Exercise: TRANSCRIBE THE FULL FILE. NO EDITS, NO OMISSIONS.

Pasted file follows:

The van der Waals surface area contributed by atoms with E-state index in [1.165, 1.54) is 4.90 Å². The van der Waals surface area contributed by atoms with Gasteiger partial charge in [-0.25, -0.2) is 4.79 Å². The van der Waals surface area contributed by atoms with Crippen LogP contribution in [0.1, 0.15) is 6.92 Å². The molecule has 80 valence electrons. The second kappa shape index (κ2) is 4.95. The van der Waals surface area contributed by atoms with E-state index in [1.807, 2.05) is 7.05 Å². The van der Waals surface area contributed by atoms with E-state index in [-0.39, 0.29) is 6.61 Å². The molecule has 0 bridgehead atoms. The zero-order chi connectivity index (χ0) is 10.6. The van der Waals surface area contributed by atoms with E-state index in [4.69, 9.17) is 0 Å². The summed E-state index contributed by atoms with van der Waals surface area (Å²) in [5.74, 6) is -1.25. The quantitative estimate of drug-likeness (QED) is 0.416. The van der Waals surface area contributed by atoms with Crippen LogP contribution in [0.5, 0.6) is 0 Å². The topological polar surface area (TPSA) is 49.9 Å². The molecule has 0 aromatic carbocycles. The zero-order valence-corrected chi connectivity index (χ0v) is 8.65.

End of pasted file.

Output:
The van der Waals surface area contributed by atoms with E-state index in [1.165, 1.54) is 4.90 Å². The van der Waals surface area contributed by atoms with Gasteiger partial charge in [-0.25, -0.2) is 4.79 Å². The van der Waals surface area contributed by atoms with Crippen LogP contribution in [0.1, 0.15) is 6.92 Å². The molecule has 80 valence electrons. The second kappa shape index (κ2) is 4.95. The van der Waals surface area contributed by atoms with E-state index in [1.807, 2.05) is 7.05 Å². The van der Waals surface area contributed by atoms with E-state index in [-0.39, 0.29) is 6.61 Å². The molecule has 0 bridgehead atoms. The zero-order chi connectivity index (χ0) is 10.6. The van der Waals surface area contributed by atoms with E-state index in [4.69, 9.17) is 0 Å². The summed E-state index contributed by atoms with van der Waals surface area (Å²) in [5.74, 6) is -1.25. The quantitative estimate of drug-likeness (QED) is 0.416. The van der Waals surface area contributed by atoms with Crippen LogP contribution in [0.5, 0.6) is 0 Å². The topological polar surface area (TPSA) is 49.9 Å². The molecule has 0 aromatic carbocycles. The zero-order valence-corrected chi connectivity index (χ0v) is 8.65.